Once its usefulness as a geopolitical buffer between the West and the Soviet bloc evaporated with the dissolution of Soviet Union itself, the Yugoslav economy was deliberately sabotaged and broken by the political nexus of IMF-managed Western capital. As historian Michael Parentidescribes it, previously Yugoslavia had borrowed from the West in part to expand its domestic consumer production, and previously the IMF had obliged. But one of the preconditions of the IMF loan given to the Yugoslavs in 1989 was the imposition of what, by now, should look like an all-too-familiar prescription: austerity. Public programmes were slashed; wages were frozen; the currency was devalued and the system of worker-managed firms began to fray as their sources of investment began to dry up and as the legal framework which had supported them vanished under IMF ‘restructuring’. These reforms were pushed through at the beginning of the following year, to disastrous effect on the unique Yugoslav economy.
And the following collapse of Yugoslavia’s now-fraying political institutions was given a hearty push by the Bush Administration in the form of the Foreign Operations Appropriations Act of 1991, which denied aid to any regions of Yugoslavia which failed to declare independence within six months. The targets of this act were Yugoslavia’s industries and state assets, which Western capital interests were eager to acquire. Opportunistic politicians, encouraged both politically and economically to rebel against the Yugoslav government, began fanning the flames of nationalist ressentiment in every corner of the former republic – which already had ample grounds to grow in an economic environment where ordinary folk were now beholden to foreign interests, powerless, jobless, destitute and increasingly desperate.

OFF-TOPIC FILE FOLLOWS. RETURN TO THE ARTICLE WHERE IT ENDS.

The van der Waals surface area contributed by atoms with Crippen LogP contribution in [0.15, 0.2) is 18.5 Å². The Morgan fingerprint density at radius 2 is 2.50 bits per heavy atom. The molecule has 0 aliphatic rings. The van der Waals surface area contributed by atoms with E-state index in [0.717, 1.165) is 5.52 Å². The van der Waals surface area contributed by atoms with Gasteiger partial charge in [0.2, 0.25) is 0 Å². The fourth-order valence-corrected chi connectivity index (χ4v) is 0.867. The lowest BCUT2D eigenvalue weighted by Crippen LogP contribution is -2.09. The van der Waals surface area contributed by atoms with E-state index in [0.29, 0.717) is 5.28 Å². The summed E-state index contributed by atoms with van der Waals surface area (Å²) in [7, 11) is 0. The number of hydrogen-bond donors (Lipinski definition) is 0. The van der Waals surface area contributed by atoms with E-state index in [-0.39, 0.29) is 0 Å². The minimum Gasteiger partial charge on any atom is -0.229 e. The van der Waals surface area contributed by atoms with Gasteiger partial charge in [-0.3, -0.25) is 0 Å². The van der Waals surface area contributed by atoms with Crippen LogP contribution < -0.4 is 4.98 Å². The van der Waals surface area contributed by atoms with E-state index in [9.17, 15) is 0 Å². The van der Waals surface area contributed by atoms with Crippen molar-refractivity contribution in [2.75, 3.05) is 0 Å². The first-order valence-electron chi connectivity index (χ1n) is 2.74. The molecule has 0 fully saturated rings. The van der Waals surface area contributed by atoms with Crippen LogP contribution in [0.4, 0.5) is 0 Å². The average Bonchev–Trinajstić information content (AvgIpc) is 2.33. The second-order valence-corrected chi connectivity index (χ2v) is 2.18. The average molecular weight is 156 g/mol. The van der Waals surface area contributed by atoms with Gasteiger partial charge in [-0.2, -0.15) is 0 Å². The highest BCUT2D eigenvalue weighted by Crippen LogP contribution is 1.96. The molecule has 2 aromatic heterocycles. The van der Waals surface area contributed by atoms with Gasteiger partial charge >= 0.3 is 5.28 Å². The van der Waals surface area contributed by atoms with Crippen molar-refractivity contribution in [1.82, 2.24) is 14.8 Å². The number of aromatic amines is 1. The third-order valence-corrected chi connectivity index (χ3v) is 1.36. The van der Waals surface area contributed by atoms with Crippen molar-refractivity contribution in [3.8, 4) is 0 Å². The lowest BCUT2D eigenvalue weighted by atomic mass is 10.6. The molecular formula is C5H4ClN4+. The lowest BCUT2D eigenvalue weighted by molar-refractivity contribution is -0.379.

The dismantling of Yugoslavia was a tragedy. It was a tragedy in part because of the hollow nature of the democratic idealism upon which the Yugoslav government was depending in the West. And it was a tragedy in part because the West viciously betrayed and stamped out not only the Yugoslavs – of whom over a hundred thousand were murdered and four million driven from their homes in the resulting fratricidal wars over the decade to follow! – but the Yugoslav model as well, which might have been instructive in some ways for political and economic practice in both West and East.
It is indeed necessary to continue to find ways of easing the alienation which occurs when the ordinary person is severed from the fruits of his work, the spiritual gulf that leaves, and the corrosions of induced passions and wants, of directionless work and of meaningless leisure. Vaněk’s participatory economy based on worker-managed firms – both in theory and in his example of 1950’s and 1960’s Yugoslavia – provides one interesting, and by no means wholly unconvincing, vantage point from which to do this. But it is also necessary, now as much as ever, to cast a critical eye upon the idealistic democratic language in which the geopolitics and finance of America and Western Europe are wont to cloak themselves. Here again the example of Yugoslavia is unfortunately instructive.